What Is The Difference Between a Native Mobile App and Hybrid Mobile App?
In our day-to-day life, we come across many applications. These apps offer various services such as news, shopping, commutation, payment platforms, etc. These days Mobile apps are a major part of every business working digitally. A mobile application can be a great boost for your business. But how to decide which app is right for you, a native app or a hybrid app?
To help you decide which app is best for your business goals, it is important to understand about the technology.
What is a Native Mobile App?
A native app is a smartphone application developed specifically for a mobile operating system (think Objective-C or Swift for iOS vs. Java for Android). Since the app is created in a mature ecosystem to operate on a specific mobile device and its operating system. It has the prowess to use device-specific hardware and software and delivers great performance speed.
Native mobile apps have a quick execution and a high degree of accuracy. Besides, it also enables the users to get access to all the native user interface (UI) controls and layouts. Therefore, the target user is more likely to learn how to navigate and use the app faster.
In short, native apps are exactly that, native to the user’s OS and hence built per those guidelines. However, an application written for iOS using Swift will not function on Android, and vice versa. This implies that you have to develop specifically for each platform. This would require a larger budget and a bigger team size if you wish to launch your application on both, iOS and Android.
What is a Hybrid Mobile App?
Thus, a hybrid app is a web app, wrapped in a native container that loads most of the information on the page as the user navigates through the application. Whereas, native apps download most of the content when the user first installs the app. Hybrid apps, with the help of internal application program interfaces (APIs), retain complete access to the mobile device’s features. Native apps can operate offline since they are downloaded, but hybrid apps don’t come with this functionality.
Native app or Hybrid app?
To make an effective decision, we must understand the difference between a native and a hybrid app. A detailed comparison is necessary to understand which option adds the most value to your business purpose:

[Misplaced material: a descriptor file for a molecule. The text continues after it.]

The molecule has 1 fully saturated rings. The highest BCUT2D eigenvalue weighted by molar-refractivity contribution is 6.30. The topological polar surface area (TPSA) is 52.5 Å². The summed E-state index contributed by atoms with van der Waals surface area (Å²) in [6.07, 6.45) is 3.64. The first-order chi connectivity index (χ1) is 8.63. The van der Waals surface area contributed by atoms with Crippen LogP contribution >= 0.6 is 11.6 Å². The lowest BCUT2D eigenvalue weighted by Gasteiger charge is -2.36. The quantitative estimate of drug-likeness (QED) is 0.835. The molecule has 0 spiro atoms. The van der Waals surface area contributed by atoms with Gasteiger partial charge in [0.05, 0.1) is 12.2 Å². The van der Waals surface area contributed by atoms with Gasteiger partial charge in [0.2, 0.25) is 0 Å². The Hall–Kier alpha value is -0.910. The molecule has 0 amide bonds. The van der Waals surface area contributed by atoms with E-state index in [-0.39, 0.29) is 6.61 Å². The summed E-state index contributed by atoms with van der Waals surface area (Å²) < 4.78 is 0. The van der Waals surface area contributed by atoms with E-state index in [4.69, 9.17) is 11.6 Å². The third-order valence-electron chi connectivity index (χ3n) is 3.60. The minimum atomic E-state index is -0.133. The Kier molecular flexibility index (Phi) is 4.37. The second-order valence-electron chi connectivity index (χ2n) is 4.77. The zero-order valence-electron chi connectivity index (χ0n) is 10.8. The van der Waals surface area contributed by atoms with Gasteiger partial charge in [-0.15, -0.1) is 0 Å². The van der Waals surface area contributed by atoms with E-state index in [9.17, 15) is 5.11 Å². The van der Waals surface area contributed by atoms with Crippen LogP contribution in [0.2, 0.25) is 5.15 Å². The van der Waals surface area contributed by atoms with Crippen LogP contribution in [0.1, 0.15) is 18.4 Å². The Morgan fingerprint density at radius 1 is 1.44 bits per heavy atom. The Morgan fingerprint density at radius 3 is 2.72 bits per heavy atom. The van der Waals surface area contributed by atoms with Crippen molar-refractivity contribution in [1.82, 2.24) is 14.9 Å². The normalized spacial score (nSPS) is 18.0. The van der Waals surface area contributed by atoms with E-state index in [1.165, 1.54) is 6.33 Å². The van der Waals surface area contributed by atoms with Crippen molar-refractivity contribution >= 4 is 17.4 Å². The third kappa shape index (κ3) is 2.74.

On the basis of Time and Cost of Development
Hybrid apps are cost-effective and take less development time. Hybrid apps are easier to maintain as they have a single code base. Whereas, native apps have multiple code bases since they cater specifically to each platform.
On the basis of User Experience
Native apps give a better user experience since their designs are for a particular device, they account for hardware capabilities and screen size. In comparison hybrid apps have just one code base for all platforms, hence, it is difficult to provide a good user experience.
On the basis of the utilities that the app offers (Free or Paid app)
Native apps are recommended for businesses that wish to launch a paid app on the App Store. Since native apps have a really good user interface (UI) users will find value for their money. Whereas, we can create a free app as hybrid apps.
On the basis of the platforms on which your app would operate on
If a business wants to run its mobile app across various platforms creating a web or hybrid app can save time. Platforms can be Android, Apple, Windows, etc., The business has to create only one app, since it involves a single code base, and then publish its app across several platforms. On the contrary, native apps need distinctive programming for each platform, for instance, Java or Objective C for Android and Swift for iOS.
Whether your app will be distributed through App Stores
If a business plans to circulate its app through an App Store, it’ll have to create a native mobile app rather than a mobile-optimized (RWD) web application, which would be accessible from the device’s web browser.
Whether any native device features will be used
If you wish to make use of the mobile device’s features like the camera or the GPS, you’ll have to opt for a native or hybrid mobile app, since a web app cannot access the device’s features with ease.
Whether the required developers are available